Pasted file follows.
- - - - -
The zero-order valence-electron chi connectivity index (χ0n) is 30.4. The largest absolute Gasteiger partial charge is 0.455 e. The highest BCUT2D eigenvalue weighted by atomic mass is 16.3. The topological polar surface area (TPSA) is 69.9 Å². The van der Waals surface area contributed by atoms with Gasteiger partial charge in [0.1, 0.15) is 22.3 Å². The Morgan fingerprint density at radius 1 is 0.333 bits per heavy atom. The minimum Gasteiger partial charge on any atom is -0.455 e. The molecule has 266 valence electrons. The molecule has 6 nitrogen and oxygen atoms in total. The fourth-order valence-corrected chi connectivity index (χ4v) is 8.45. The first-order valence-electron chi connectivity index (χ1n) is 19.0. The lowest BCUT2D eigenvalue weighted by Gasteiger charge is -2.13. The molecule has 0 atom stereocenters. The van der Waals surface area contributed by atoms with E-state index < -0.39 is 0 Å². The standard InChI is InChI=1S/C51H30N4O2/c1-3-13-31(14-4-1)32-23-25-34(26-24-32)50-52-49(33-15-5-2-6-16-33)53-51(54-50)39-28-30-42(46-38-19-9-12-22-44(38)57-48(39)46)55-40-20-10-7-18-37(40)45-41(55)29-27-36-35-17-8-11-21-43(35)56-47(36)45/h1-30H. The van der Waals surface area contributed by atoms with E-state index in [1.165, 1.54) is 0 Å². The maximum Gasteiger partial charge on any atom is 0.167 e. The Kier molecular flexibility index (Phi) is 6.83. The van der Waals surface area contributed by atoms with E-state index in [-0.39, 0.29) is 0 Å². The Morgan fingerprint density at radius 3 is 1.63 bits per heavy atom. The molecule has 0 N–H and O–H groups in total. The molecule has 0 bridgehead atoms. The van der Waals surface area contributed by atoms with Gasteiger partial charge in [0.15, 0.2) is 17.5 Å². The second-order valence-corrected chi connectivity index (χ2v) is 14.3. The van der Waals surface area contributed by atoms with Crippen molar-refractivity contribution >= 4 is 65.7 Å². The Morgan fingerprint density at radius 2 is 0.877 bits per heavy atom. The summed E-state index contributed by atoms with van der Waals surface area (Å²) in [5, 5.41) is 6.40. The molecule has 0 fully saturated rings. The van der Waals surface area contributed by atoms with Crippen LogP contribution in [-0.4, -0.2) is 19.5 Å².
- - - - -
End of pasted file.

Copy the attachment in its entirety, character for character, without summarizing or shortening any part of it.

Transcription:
The zero-order valence-electron chi connectivity index (χ0n) is 30.4. The largest absolute Gasteiger partial charge is 0.455 e. The highest BCUT2D eigenvalue weighted by atomic mass is 16.3. The topological polar surface area (TPSA) is 69.9 Å². The van der Waals surface area contributed by atoms with Gasteiger partial charge in [0.1, 0.15) is 22.3 Å². The Morgan fingerprint density at radius 1 is 0.333 bits per heavy atom. The minimum Gasteiger partial charge on any atom is -0.455 e. The molecule has 266 valence electrons. The molecule has 6 nitrogen and oxygen atoms in total. The fourth-order valence-corrected chi connectivity index (χ4v) is 8.45. The first-order valence-electron chi connectivity index (χ1n) is 19.0. The lowest BCUT2D eigenvalue weighted by Gasteiger charge is -2.13. The molecule has 0 atom stereocenters. The van der Waals surface area contributed by atoms with E-state index < -0.39 is 0 Å². The standard InChI is InChI=1S/C51H30N4O2/c1-3-13-31(14-4-1)32-23-25-34(26-24-32)50-52-49(33-15-5-2-6-16-33)53-51(54-50)39-28-30-42(46-38-19-9-12-22-44(38)57-48(39)46)55-40-20-10-7-18-37(40)45-41(55)29-27-36-35-17-8-11-21-43(35)56-47(36)45/h1-30H. The van der Waals surface area contributed by atoms with E-state index in [1.165, 1.54) is 0 Å². The maximum Gasteiger partial charge on any atom is 0.167 e. The Kier molecular flexibility index (Phi) is 6.83. The van der Waals surface area contributed by atoms with E-state index in [-0.39, 0.29) is 0 Å². The Morgan fingerprint density at radius 3 is 1.63 bits per heavy atom. The molecule has 0 N–H and O–H groups in total. The molecule has 0 bridgehead atoms. The van der Waals surface area contributed by atoms with Gasteiger partial charge in [0.15, 0.2) is 17.5 Å². The second-order valence-corrected chi connectivity index (χ2v) is 14.3. The van der Waals surface area contributed by atoms with Crippen molar-refractivity contribution >= 4 is 65.7 Å². The Morgan fingerprint density at radius 2 is 0.877 bits per heavy atom. The summed E-state index contributed by atoms with van der Waals surface area (Å²) in [5, 5.41) is 6.40. The molecule has 0 fully saturated rings. The van der Waals surface area contributed by atoms with Crippen LogP contribution in [-0.4, -0.2) is 19.5 Å².